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By Tammye McDuff 


It appears that local cities in and around Southeast Los Angeles County are facing new hurdles in the ongoing battle over water conservation. 

The latest MS4 Permit was adopted by the Los Angeles Regional Water Quality Control Board on November 8, 2012, and became effective December 28, 2012. This Permit has been issued to 84 municipalities within the County.  

Technically, the permit is a part of the Water Pollution Control Act (aka Clean Water Act) and states that the discharge of pollutants into waters of the United States from any point source is unlawful unless the discharge complies with a National Pollutant Discharge Elimination System (NPDES) permit.   

All cities in Southern California are under the compliance of MS4 and the Permit is now up for renewal with upgraded policies regarding pollution. 

HMG-CN contacted John L. Hunter and Associates, which is a state, registered environmental assessor for an explanation of the MS4 Permit.  Cameron McCullough, Environmental Programs Manager said, “MS4 stands for Municipal Separate Storm Sewer System, which is another name for storm drains. These drains flow to concrete channels, which go to rivers making its way into the ocean. MS4 Permit is issued by the Water Control Board to ensure there is some sort of control of pollutions draining into the storm drain system.” 

The California State Water Resource fact sheet states the following: “A municipal separate storm sewer is a conveyance or system of conveyances, to include roads with drainage systems, municipal streets, catch basins, curbs, gutters, ditches, manmade channels, or storm drains, owned or operated by a State, city, town, borough, county, parish, district, association, or other public body having jurisdiction over disposal of sewage, industrial wastes, storm water, or other wastes, including special districts under State law such as a sewer district, flood control district or drainage district, or similar entity.” 

 Simply stated, if there is a water run-off from any location, whether it be business or residential there must be a treatment[s] in place that will remove or recycle water pollution.  The new Permit represents a shift in the way storm water is regulated. Storm water permits provide cities with incentives for integrated water planning. By combining water supply and water quality planning, municipalities can work together with funding partners, to build projects that can regulate numerous storm water discharges under a single permit, called watershed groups.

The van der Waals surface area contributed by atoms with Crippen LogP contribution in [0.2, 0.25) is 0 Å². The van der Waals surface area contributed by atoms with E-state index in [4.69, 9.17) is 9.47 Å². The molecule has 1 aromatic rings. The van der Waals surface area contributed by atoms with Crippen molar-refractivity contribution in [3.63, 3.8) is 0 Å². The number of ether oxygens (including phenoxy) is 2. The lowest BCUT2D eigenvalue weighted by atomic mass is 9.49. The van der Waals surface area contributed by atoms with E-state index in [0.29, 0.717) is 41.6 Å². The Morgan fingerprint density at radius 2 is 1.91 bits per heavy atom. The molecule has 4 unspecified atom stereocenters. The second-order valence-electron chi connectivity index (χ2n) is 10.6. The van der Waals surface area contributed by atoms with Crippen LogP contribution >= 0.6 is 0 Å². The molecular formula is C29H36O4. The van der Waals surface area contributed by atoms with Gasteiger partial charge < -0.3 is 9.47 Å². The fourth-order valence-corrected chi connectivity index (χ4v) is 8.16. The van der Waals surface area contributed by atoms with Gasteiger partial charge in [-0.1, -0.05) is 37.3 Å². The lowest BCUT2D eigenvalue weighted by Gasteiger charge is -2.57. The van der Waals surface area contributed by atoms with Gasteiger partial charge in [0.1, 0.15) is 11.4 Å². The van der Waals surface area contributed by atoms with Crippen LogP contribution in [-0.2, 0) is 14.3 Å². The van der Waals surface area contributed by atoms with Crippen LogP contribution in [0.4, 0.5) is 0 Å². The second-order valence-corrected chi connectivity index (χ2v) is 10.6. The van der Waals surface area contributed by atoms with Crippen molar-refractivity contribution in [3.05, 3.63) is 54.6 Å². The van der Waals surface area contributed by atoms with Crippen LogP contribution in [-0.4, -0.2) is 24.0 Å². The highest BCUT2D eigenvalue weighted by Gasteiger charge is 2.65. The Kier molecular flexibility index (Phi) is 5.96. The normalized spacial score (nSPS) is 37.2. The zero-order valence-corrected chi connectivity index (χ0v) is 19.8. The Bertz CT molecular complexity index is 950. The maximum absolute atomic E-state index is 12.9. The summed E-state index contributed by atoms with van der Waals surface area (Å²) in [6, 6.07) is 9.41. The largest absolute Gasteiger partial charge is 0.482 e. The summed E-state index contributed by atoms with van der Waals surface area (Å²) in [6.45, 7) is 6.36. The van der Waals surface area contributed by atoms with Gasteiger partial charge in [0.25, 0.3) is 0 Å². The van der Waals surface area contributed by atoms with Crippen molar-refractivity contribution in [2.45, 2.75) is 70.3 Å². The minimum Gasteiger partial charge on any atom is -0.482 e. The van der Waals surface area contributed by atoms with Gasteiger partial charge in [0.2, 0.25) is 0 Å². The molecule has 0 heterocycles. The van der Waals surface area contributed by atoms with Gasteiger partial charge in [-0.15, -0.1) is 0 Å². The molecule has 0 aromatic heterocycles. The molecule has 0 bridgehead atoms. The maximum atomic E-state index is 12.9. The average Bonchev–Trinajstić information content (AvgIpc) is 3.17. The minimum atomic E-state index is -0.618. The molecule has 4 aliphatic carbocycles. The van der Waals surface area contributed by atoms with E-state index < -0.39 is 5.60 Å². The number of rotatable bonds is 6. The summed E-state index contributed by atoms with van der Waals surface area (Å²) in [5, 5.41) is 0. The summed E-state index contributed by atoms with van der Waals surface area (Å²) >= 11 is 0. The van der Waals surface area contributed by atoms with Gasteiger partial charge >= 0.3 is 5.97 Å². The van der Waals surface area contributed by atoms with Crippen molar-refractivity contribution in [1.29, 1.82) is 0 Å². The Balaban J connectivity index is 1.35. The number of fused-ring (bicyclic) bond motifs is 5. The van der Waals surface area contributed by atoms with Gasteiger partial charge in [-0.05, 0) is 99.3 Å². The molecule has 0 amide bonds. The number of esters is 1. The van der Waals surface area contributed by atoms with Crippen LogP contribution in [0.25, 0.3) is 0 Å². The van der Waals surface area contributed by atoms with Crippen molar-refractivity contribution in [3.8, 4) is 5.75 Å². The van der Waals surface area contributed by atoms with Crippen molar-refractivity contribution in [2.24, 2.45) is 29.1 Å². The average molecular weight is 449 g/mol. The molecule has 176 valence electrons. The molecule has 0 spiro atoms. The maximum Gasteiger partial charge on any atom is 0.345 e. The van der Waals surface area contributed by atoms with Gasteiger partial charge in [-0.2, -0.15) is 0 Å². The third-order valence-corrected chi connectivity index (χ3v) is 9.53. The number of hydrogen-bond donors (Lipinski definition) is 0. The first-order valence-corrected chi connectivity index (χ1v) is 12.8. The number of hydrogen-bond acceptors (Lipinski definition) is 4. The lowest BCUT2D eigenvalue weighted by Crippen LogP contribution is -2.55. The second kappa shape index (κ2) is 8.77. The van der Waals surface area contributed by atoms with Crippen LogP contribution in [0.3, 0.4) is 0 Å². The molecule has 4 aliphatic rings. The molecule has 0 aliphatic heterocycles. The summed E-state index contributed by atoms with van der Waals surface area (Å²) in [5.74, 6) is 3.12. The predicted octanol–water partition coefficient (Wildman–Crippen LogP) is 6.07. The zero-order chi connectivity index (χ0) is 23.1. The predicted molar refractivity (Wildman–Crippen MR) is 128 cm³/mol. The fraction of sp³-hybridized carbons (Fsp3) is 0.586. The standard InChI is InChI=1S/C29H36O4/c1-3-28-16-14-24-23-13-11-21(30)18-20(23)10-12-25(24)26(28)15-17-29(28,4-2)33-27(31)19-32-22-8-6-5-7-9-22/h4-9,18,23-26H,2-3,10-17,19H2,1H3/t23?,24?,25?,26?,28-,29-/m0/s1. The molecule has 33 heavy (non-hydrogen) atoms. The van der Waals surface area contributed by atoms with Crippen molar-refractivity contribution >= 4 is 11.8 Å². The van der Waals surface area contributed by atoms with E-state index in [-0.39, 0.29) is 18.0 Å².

According to Bernie Iniguez, Environmental Services Manager for the city of Bellflower,  

“The Integrated Coordinated Monitoring Program means the city will monitor the watershed in order to measure the level of pollutants in the water. Cities will need to build ‘large capture projects’ called Structural Management Practices. This procedure would either have to retain the water discharge or capture, contain and recycle it into the ground water.”   

 Cities are now facing the challenge of space.  In order to construct these facilities, large properties are needed; if vacant space is not available, cities are considering partnerships with local utility companies [such as Edison] or school districts. The problem of liability issues lay within the partnership with companies or school districts.  

 As stated by representatives of Bellflower, Commerce, Downey and McCullough, increased rates should not affect the individuals’ water rate, but may affect prices according to fees charged to businesses and restaurants. Gina Mila, Environmental Social Manager for the city of Commerce said, “The implementation of these new policies will be costly. We do expect a financial impact, for example, a high-end large warehouse type company could expect a cost of up to 10K a year. However we do not have a final figure at this time.”

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